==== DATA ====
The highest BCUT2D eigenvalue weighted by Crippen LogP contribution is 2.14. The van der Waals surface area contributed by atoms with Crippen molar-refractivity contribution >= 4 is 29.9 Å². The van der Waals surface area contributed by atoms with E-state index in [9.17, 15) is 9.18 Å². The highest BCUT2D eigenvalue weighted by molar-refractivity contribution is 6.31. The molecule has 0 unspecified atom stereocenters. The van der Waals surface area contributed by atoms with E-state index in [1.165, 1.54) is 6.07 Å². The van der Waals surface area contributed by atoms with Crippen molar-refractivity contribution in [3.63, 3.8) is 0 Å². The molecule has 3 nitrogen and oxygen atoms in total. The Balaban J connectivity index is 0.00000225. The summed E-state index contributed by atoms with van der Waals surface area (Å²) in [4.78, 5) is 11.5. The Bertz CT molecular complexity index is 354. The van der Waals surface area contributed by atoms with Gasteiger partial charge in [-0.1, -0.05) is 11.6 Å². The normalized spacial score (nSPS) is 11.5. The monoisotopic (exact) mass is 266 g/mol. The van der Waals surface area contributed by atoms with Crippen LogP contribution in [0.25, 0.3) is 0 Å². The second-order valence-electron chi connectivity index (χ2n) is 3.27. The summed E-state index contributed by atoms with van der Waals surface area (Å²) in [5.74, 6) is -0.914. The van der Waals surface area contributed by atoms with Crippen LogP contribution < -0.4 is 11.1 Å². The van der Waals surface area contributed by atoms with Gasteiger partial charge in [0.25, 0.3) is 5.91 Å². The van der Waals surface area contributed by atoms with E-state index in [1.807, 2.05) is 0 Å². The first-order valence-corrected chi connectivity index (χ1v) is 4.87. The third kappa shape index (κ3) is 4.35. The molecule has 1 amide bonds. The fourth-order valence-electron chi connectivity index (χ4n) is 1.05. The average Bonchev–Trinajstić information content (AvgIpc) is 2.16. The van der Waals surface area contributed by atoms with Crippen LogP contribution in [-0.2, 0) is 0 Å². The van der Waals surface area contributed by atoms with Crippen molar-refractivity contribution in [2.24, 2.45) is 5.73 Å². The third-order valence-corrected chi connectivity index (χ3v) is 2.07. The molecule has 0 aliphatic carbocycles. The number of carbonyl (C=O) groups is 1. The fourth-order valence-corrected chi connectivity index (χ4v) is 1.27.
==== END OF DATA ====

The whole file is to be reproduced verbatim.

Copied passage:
The highest BCUT2D eigenvalue weighted by Crippen LogP contribution is 2.14. The van der Waals surface area contributed by atoms with Crippen molar-refractivity contribution >= 4 is 29.9 Å². The van der Waals surface area contributed by atoms with E-state index in [9.17, 15) is 9.18 Å². The highest BCUT2D eigenvalue weighted by molar-refractivity contribution is 6.31. The molecule has 0 unspecified atom stereocenters. The van der Waals surface area contributed by atoms with E-state index in [1.165, 1.54) is 6.07 Å². The van der Waals surface area contributed by atoms with Crippen molar-refractivity contribution in [3.63, 3.8) is 0 Å². The molecule has 3 nitrogen and oxygen atoms in total. The Balaban J connectivity index is 0.00000225. The summed E-state index contributed by atoms with van der Waals surface area (Å²) in [4.78, 5) is 11.5. The Bertz CT molecular complexity index is 354. The van der Waals surface area contributed by atoms with Gasteiger partial charge in [-0.1, -0.05) is 11.6 Å². The normalized spacial score (nSPS) is 11.5. The monoisotopic (exact) mass is 266 g/mol. The van der Waals surface area contributed by atoms with Crippen LogP contribution in [0.25, 0.3) is 0 Å². The second-order valence-electron chi connectivity index (χ2n) is 3.27. The summed E-state index contributed by atoms with van der Waals surface area (Å²) in [5.74, 6) is -0.914. The van der Waals surface area contributed by atoms with Crippen LogP contribution < -0.4 is 11.1 Å². The van der Waals surface area contributed by atoms with Gasteiger partial charge in [0.25, 0.3) is 5.91 Å². The van der Waals surface area contributed by atoms with E-state index in [1.807, 2.05) is 0 Å². The first-order valence-corrected chi connectivity index (χ1v) is 4.87. The third kappa shape index (κ3) is 4.35. The molecule has 1 amide bonds. The fourth-order valence-electron chi connectivity index (χ4n) is 1.05. The average Bonchev–Trinajstić information content (AvgIpc) is 2.16. The van der Waals surface area contributed by atoms with Crippen LogP contribution in [-0.2, 0) is 0 Å². The van der Waals surface area contributed by atoms with Crippen molar-refractivity contribution in [2.24, 2.45) is 5.73 Å². The third-order valence-corrected chi connectivity index (χ3v) is 2.07. The molecule has 0 aliphatic carbocycles. The number of carbonyl (C=O) groups is 1. The fourth-order valence-corrected chi connectivity index (χ4v) is 1.27.